All too often valuable new technologies work to amplify current differences — the wry, wise old saying is: "Those as has, gets." A lot of people would rather ignore the way that history works and pretend that on each new day we start off from the same place and that what we "gets" is due to what we do during that day. Would that it were so. But it does not work that way.
Carey Hamburg demonstrates an understanding of this:
Realistically, we can't hope to, and don't actually want to, have everyone start from exactly the same place. (What fun would it be if we were all just alike?) But we can work hard to make sure that barriers that would keep some people from fully participating in and benefiting from all of our common heritage—including advanced technology—should be torn down. They have no place in a community of free people.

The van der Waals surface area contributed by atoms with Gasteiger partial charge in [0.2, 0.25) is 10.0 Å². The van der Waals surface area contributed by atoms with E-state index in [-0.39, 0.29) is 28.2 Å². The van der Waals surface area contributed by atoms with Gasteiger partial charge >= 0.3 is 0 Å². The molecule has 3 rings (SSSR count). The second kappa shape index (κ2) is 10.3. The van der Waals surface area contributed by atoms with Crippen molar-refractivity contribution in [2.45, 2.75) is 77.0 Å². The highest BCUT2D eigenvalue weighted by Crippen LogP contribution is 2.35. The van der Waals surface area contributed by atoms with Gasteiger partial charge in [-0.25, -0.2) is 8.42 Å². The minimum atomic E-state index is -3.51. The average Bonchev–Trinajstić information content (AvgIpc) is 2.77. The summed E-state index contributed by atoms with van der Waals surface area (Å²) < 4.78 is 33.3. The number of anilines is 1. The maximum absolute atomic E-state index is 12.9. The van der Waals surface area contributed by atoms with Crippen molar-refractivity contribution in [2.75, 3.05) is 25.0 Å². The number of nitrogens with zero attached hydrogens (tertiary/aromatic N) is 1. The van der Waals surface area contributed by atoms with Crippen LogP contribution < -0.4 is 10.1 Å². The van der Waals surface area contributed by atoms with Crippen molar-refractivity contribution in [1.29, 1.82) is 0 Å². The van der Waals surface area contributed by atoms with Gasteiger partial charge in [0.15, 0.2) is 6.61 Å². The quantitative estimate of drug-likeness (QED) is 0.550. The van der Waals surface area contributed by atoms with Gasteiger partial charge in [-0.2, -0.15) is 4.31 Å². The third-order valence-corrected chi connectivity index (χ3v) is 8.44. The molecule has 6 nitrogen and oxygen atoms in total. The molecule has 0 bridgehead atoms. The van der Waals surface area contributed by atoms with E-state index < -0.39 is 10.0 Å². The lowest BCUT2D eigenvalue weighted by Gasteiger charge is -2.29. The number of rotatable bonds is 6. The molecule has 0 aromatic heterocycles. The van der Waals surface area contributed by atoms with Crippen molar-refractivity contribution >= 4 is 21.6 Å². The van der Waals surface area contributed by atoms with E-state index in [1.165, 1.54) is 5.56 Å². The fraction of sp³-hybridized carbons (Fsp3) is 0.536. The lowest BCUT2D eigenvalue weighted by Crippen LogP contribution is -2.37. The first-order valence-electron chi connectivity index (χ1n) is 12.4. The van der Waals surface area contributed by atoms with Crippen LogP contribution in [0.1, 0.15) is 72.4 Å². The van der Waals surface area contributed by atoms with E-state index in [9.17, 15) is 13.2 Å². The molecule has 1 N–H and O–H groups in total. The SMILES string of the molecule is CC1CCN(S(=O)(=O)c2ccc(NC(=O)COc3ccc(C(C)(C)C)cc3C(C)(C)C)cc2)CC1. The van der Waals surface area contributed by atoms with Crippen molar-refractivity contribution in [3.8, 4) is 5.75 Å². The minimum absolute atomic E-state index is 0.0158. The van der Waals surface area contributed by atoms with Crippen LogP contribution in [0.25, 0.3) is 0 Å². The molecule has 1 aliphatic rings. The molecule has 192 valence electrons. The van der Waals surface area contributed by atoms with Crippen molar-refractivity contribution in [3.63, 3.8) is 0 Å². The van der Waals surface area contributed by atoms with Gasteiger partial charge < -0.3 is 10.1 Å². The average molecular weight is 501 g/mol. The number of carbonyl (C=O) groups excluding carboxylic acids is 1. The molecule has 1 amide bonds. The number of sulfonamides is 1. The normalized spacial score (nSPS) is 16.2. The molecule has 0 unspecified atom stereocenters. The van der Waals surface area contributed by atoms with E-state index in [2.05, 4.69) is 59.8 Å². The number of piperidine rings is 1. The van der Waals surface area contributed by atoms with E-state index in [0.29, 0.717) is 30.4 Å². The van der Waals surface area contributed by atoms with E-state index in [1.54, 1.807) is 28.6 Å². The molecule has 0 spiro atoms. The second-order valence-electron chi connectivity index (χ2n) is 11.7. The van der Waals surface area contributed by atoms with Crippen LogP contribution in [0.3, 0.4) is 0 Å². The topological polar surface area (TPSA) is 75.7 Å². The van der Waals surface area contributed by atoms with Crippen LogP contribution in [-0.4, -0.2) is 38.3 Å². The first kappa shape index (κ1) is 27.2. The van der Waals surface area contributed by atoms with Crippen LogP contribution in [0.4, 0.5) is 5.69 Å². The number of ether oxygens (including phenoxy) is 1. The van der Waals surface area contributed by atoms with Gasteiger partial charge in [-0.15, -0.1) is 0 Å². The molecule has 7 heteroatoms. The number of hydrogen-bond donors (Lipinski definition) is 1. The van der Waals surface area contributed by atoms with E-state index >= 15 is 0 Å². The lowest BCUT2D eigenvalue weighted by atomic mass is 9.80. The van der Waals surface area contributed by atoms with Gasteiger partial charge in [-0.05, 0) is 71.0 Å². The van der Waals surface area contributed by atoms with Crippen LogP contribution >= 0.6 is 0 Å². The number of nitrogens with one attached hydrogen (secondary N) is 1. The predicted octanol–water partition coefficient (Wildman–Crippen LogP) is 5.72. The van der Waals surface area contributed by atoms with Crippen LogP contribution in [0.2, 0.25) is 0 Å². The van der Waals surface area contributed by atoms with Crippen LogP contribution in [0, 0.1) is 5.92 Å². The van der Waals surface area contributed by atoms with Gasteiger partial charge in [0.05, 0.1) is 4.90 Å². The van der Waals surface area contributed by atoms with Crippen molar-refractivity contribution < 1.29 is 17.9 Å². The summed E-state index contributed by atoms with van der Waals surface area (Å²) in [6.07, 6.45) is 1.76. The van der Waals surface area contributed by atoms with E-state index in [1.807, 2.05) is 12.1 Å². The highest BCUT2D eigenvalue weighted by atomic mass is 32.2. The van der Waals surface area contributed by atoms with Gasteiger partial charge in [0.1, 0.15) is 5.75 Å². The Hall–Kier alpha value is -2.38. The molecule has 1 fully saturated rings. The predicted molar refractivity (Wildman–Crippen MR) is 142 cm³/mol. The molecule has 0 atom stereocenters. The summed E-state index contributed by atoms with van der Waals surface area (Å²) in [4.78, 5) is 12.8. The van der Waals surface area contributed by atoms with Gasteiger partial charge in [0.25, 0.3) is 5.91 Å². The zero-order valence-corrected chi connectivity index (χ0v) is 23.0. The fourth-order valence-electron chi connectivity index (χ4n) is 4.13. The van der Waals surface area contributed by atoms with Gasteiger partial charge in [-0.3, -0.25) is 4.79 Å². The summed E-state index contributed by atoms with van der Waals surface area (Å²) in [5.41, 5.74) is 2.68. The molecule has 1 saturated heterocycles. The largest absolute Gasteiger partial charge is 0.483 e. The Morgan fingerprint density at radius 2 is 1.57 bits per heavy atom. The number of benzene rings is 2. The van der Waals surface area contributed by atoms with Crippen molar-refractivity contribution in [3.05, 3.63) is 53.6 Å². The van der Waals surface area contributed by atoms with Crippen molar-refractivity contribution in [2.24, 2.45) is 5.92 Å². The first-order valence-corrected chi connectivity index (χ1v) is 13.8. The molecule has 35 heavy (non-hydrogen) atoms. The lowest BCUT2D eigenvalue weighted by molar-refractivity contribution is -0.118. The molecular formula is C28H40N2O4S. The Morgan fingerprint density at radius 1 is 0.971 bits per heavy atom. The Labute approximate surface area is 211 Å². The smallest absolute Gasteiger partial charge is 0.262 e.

"When they ask, 'How much is it going to cost?' ask 'How much is it going to cost if we don't do this?' " said Carey Hamburg, a multimedia artist.
When he taught at J. W. James Elementary School, an arts academy, Hamburg said all students were eager to learn about new technology, but it was evident which students had access to computers at home and which did not.
A central theme of the Digital Divide Committee's work was to use this opportunity to lower the barriers between citizens--all citizens--and the full utilization of technology. Granted (and applauded) is that fact that those that have to reach the furthest to fully grasp the possibilities before us all will benefit the most from the initiatives suggested by the report. But we will find the way easier if these ideas are well-implemented. Making the good faith effort to say that the amplification of difference stops here and that this community is willing to work to make sure we all advance together is a concrete, future-oriented way to try and bring us together an make a better world for our kids. Fiber is a good thing, and readers know I think so. But community is a better thing by far.